On Monday, Dr. Mary Jane Caylor’s campaign for Huntsville City Council released a creative new social media ad that invoked her opponent’s ties to socialist Sen. Bernie Sanders (I-VT).

With Halloween on the horizon, Caylor hit her opponent, Frances Akridge, with the tagline “few things are scarier than socialism… Especially in our local government.”

Akridge, the ad says, has donated to liberal campaigns across the country, including Bernie Sanders for President, Rick Nolan for Congress (Minnesota), Katie McGinty for Senate (Pennsylvania), Nelson for Congress (Wisconsin), Zephyr Teachout for Attorney General (New York), Nanette Diaz Barragán for Congress (California), Deborah Ross for Senate (North Carolina), Chase Irons for Congress (North Dakota), Maggie Hassan for Senate (New Hampshire), Paul Clements for Congress (Texas), Morgan Carroll for Congress (Colorado), Russ Feingold for Congress (Wisconsin) and Pramila Jayapal for Congress (Washington).

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While local races are normally less partisan than statewide or national races, Caylor’s campaign tied Akridge’s “ultra-left” activities to the local level, saying that Huntsville would be hurt by socialist City Council policies.

“Imagine how much of your money Frances Akridge will want to tax and spend… We cannot afford to let Frances Akridge traffic in her big-government values to our City Hall,” the social media caption reads.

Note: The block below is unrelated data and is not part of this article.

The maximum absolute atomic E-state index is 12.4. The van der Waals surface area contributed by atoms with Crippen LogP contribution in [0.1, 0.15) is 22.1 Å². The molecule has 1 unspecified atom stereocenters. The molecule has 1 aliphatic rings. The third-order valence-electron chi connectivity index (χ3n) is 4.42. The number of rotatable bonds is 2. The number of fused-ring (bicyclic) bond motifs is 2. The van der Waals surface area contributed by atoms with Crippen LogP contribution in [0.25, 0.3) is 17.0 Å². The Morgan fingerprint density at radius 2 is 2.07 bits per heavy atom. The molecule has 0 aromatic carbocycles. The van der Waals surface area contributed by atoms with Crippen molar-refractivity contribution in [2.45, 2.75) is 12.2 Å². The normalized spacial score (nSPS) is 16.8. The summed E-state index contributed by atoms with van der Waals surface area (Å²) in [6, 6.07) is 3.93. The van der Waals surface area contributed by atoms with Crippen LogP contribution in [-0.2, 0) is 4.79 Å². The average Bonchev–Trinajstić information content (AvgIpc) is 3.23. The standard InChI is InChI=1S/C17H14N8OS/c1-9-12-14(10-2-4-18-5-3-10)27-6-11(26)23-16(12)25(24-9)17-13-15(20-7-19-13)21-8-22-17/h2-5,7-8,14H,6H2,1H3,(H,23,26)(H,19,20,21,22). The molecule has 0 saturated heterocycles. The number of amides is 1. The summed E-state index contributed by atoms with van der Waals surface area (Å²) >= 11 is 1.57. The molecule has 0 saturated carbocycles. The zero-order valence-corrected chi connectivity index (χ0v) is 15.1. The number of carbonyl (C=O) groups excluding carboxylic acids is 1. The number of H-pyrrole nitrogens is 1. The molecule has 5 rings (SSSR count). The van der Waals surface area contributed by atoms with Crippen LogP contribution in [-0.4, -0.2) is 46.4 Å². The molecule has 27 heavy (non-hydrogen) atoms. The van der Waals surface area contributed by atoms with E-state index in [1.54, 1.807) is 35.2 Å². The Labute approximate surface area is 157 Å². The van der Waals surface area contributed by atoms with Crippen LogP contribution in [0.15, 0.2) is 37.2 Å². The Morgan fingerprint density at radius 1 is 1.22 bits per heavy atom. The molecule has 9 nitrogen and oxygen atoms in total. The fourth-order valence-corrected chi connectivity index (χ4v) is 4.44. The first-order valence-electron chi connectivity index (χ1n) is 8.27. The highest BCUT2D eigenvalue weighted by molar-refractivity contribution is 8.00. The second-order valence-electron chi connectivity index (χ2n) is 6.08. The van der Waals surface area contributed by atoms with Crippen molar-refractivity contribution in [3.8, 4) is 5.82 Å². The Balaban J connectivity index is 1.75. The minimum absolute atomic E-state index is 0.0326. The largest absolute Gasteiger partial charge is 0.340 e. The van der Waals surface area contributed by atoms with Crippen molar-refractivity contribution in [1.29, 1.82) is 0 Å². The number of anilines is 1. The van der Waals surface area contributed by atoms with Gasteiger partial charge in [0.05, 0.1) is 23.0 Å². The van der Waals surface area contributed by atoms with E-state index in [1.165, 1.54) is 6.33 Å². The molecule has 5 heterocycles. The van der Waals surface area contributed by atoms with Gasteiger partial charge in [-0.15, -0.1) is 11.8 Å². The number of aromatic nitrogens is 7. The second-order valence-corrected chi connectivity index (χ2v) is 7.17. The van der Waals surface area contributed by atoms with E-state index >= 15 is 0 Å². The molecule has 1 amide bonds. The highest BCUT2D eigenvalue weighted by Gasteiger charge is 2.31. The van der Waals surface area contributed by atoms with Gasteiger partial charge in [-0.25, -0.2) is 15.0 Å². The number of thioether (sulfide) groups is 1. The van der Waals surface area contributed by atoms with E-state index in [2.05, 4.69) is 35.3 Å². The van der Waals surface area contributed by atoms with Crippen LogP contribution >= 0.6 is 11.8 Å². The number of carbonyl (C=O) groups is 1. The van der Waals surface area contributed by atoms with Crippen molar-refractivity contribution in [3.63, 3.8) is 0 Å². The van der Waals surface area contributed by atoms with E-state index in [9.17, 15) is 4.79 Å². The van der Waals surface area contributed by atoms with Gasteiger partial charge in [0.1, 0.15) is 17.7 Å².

It continues, “Huntsville’s bright future demands fiscal responsibility and a budget that is overseen by an experienced, conservative leader. We need the conservative, proven, and principled leadership of Dr. Mary Jane Caylor.”

Caylor has an extensive resume of public service, including past experience as superintendent of Huntsville City Schools, executive director of the Huntsville Bicentennial, member of the Base Realignment and Closure recruitment team and a four-term member of the Alabama State Board of Education. She was also crucial to the establishment of the Veteran’s Memorial in downtown Huntsville.

On her website, Caylor lists education, infrastructure, community safety, supporting first responders and being a good steward of taxpayer money as top issues. Akridge names community recreation, “maintenance & enhancement” and health along with safety and education.

In response to Caylor’s ad, Akridge shared a Facebook post that read, “Huntsville municipal elections are SUPPOSED TO BE nonpartisan. And now we have this crap.” The post did not dispute any of the ties to socialist or liberal candidates or that Akridge would govern as a socialist on the city council.

According to Caylor’s campaign, in the October 9 Huntsville City Council District 2 election, “the choice is clear: Socialist Frances Akridge or Conservative Mary Jane Caylor.”

Sean Ross is a staff writer for Yellowhammer News. You can follow him on Twitter @sean_yhn

4 hours ago

Maddox kicks off bus tour in Alabama governor’s race

Gubernatorial challenger Walt Maddox kicked off a statewide bus tour Monday, taking his message on the road as he seeks to gain ground against incumbent Alabama Gov. Kay Ivey.